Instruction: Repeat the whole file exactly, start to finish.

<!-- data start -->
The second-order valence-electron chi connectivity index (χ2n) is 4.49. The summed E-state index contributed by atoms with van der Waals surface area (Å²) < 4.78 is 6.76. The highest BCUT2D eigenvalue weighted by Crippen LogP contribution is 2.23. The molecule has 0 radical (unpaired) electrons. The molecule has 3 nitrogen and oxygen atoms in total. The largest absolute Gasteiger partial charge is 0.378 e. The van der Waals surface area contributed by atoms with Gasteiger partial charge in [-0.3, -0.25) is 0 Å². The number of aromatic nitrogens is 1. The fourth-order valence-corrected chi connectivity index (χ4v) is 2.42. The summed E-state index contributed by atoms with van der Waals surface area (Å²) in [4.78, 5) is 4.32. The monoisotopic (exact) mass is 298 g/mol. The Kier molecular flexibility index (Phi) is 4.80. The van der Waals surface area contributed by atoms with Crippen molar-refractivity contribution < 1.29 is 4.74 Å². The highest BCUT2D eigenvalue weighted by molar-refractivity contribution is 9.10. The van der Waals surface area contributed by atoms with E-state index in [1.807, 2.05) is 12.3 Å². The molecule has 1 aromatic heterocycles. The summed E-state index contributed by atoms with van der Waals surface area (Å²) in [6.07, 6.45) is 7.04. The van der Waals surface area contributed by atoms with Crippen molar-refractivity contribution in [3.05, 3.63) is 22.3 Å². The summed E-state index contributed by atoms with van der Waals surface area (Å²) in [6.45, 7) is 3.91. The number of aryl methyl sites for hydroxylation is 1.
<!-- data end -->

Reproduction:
The second-order valence-electron chi connectivity index (χ2n) is 4.49. The summed E-state index contributed by atoms with van der Waals surface area (Å²) < 4.78 is 6.76. The highest BCUT2D eigenvalue weighted by Crippen LogP contribution is 2.23. The molecule has 0 radical (unpaired) electrons. The molecule has 3 nitrogen and oxygen atoms in total. The largest absolute Gasteiger partial charge is 0.378 e. The van der Waals surface area contributed by atoms with Gasteiger partial charge in [-0.3, -0.25) is 0 Å². The number of aromatic nitrogens is 1. The fourth-order valence-corrected chi connectivity index (χ4v) is 2.42. The summed E-state index contributed by atoms with van der Waals surface area (Å²) in [4.78, 5) is 4.32. The monoisotopic (exact) mass is 298 g/mol. The Kier molecular flexibility index (Phi) is 4.80. The van der Waals surface area contributed by atoms with Crippen molar-refractivity contribution < 1.29 is 4.74 Å². The highest BCUT2D eigenvalue weighted by molar-refractivity contribution is 9.10. The van der Waals surface area contributed by atoms with E-state index in [1.807, 2.05) is 12.3 Å². The molecule has 1 aromatic heterocycles. The summed E-state index contributed by atoms with van der Waals surface area (Å²) in [6.07, 6.45) is 7.04. The van der Waals surface area contributed by atoms with Crippen molar-refractivity contribution in [3.05, 3.63) is 22.3 Å². The summed E-state index contributed by atoms with van der Waals surface area (Å²) in [6.45, 7) is 3.91. The number of aryl methyl sites for hydroxylation is 1.